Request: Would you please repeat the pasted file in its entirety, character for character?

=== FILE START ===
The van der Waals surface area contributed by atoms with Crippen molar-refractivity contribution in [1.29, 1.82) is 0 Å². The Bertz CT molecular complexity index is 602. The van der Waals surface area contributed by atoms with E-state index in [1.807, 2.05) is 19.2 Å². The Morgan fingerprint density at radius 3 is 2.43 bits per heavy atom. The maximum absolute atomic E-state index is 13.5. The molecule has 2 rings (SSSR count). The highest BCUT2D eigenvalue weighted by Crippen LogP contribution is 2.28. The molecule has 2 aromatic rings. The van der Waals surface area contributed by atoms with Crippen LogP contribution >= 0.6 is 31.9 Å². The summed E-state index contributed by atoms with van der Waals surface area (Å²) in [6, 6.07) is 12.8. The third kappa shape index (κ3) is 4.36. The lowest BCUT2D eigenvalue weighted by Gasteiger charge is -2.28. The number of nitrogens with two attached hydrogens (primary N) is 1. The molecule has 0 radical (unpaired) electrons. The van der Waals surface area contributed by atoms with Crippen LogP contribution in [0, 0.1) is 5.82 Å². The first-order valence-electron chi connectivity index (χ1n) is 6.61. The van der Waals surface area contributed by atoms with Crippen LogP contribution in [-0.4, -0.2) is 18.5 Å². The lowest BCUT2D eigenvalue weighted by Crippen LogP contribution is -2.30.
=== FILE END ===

The van der Waals surface area contributed by atoms with Crippen molar-refractivity contribution in [1.29, 1.82) is 0 Å². The Bertz CT molecular complexity index is 602. The van der Waals surface area contributed by atoms with E-state index in [1.807, 2.05) is 19.2 Å². The Morgan fingerprint density at radius 3 is 2.43 bits per heavy atom. The maximum absolute atomic E-state index is 13.5. The molecule has 2 rings (SSSR count). The highest BCUT2D eigenvalue weighted by Crippen LogP contribution is 2.28. The molecule has 2 aromatic rings. The van der Waals surface area contributed by atoms with Crippen LogP contribution >= 0.6 is 31.9 Å². The summed E-state index contributed by atoms with van der Waals surface area (Å²) in [6, 6.07) is 12.8. The third kappa shape index (κ3) is 4.36. The lowest BCUT2D eigenvalue weighted by Gasteiger charge is -2.28. The number of nitrogens with two attached hydrogens (primary N) is 1. The molecule has 0 radical (unpaired) electrons. The van der Waals surface area contributed by atoms with Crippen LogP contribution in [0, 0.1) is 5.82 Å². The first-order valence-electron chi connectivity index (χ1n) is 6.61. The van der Waals surface area contributed by atoms with Crippen LogP contribution in [-0.4, -0.2) is 18.5 Å². The lowest BCUT2D eigenvalue weighted by Crippen LogP contribution is -2.30.